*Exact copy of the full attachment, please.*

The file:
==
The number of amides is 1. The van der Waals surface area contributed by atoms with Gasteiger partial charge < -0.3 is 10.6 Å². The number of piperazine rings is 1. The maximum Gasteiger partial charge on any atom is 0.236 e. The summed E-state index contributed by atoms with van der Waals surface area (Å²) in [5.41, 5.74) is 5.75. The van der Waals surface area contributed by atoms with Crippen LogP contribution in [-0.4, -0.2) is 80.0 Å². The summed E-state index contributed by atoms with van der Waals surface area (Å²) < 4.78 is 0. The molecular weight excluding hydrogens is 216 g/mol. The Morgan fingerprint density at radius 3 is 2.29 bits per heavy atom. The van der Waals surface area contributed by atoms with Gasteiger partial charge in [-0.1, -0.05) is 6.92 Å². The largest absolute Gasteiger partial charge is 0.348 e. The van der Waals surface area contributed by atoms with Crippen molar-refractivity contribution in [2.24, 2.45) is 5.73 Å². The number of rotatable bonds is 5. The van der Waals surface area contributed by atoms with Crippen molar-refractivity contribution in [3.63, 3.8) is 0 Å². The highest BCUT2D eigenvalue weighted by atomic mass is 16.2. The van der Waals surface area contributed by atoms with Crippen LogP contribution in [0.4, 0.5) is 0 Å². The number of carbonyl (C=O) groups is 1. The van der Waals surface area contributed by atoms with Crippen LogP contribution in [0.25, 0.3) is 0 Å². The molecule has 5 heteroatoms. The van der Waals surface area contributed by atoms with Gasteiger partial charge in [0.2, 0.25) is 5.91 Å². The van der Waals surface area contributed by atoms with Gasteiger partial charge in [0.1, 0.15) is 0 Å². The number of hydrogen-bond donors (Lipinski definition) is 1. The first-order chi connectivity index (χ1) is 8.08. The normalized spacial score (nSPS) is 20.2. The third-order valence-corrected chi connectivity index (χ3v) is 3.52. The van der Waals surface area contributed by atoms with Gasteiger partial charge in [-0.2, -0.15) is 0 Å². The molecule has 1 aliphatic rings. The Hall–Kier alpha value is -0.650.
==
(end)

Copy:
The number of amides is 1. The van der Waals surface area contributed by atoms with Gasteiger partial charge < -0.3 is 10.6 Å². The number of piperazine rings is 1. The maximum Gasteiger partial charge on any atom is 0.236 e. The summed E-state index contributed by atoms with van der Waals surface area (Å²) in [5.41, 5.74) is 5.75. The van der Waals surface area contributed by atoms with Crippen LogP contribution in [-0.4, -0.2) is 80.0 Å². The summed E-state index contributed by atoms with van der Waals surface area (Å²) < 4.78 is 0. The molecular weight excluding hydrogens is 216 g/mol. The Morgan fingerprint density at radius 3 is 2.29 bits per heavy atom. The van der Waals surface area contributed by atoms with Gasteiger partial charge in [-0.1, -0.05) is 6.92 Å². The largest absolute Gasteiger partial charge is 0.348 e. The van der Waals surface area contributed by atoms with Crippen molar-refractivity contribution in [2.24, 2.45) is 5.73 Å². The number of rotatable bonds is 5. The van der Waals surface area contributed by atoms with Crippen molar-refractivity contribution in [3.63, 3.8) is 0 Å². The highest BCUT2D eigenvalue weighted by atomic mass is 16.2. The van der Waals surface area contributed by atoms with Crippen LogP contribution in [0.4, 0.5) is 0 Å². The number of carbonyl (C=O) groups is 1. The van der Waals surface area contributed by atoms with Crippen LogP contribution in [0.25, 0.3) is 0 Å². The molecule has 5 heteroatoms. The van der Waals surface area contributed by atoms with Gasteiger partial charge in [0.2, 0.25) is 5.91 Å². The van der Waals surface area contributed by atoms with Gasteiger partial charge in [0.1, 0.15) is 0 Å². The number of hydrogen-bond donors (Lipinski definition) is 1. The first-order chi connectivity index (χ1) is 8.08. The normalized spacial score (nSPS) is 20.2. The third-order valence-corrected chi connectivity index (χ3v) is 3.52. The van der Waals surface area contributed by atoms with Gasteiger partial charge in [-0.2, -0.15) is 0 Å². The molecule has 1 aliphatic rings. The Hall–Kier alpha value is -0.650.